So far, there’s been good support for ETH in the $1,000 to $1,200 range. As long as there isn’t a massive (and permanent) collapse in the price of ETH relative to the U.S. dollar, there’s a good chance that ETH could remain deflationary.
If ETH can hold its relative value, while the net supply remains in deflationary territory, the ability to use ether to purchase goods and services and participate in the Ethereum and wider blockchain ecosystem can be maintained.
It’s also important to note that the relative value of ETH to the U.S. dollar isn’t terribly important for those who participate more fully in the blockchain ecosystem. The ability to get the same perceived value from goods and services over the blockchain using ETH is more important than whether ETH’s price is stable compared to the U.S. dollar.
From that standpoint, a price collapse might not ruin the deflationary character of ETH.
Even though some agree that ETH has moved into deflationary territory, whether or not the cryptocurrency retains that character remains to be seen. How the current crypto winter is weathered and whether blockchain technology is ultimately adopted on a wide scale is likely to impact ETH.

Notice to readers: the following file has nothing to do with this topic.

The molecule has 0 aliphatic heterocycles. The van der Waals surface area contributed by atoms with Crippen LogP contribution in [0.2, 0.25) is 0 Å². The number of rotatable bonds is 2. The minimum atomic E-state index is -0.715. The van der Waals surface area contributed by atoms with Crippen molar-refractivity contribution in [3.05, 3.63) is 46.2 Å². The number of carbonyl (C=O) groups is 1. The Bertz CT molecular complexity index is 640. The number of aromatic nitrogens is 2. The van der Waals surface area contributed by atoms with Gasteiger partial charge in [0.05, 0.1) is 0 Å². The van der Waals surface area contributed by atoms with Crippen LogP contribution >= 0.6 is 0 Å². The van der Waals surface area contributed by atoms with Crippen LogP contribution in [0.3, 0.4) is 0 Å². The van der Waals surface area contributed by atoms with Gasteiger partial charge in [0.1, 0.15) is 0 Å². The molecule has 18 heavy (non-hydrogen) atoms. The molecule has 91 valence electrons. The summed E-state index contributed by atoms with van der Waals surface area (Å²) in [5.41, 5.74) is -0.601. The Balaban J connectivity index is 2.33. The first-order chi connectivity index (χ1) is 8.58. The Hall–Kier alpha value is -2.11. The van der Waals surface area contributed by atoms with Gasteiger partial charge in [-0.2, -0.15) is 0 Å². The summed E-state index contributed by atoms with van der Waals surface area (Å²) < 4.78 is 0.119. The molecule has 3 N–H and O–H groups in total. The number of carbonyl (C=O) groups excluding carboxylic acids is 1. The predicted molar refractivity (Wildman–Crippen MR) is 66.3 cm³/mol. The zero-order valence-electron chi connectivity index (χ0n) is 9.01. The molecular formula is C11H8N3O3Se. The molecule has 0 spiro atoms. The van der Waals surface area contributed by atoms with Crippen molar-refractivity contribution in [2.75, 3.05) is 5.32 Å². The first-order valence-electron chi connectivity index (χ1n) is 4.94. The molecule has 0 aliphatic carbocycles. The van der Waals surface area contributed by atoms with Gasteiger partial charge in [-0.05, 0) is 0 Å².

Miranda Marquit, MBA, has been covering personal finance, investing and business topics for more than 15 years, and covering crypto topics for more than 10 years. She has contributed to numerous outlets, including NPR, Marketwatch, U.S. News & World Report and HuffPost. She is an avid podcaster, co-hosting the podcast at Money Talks News. Miranda lives in Idaho, where she enjoys spending time with her son playing board games, travel and the outdoors.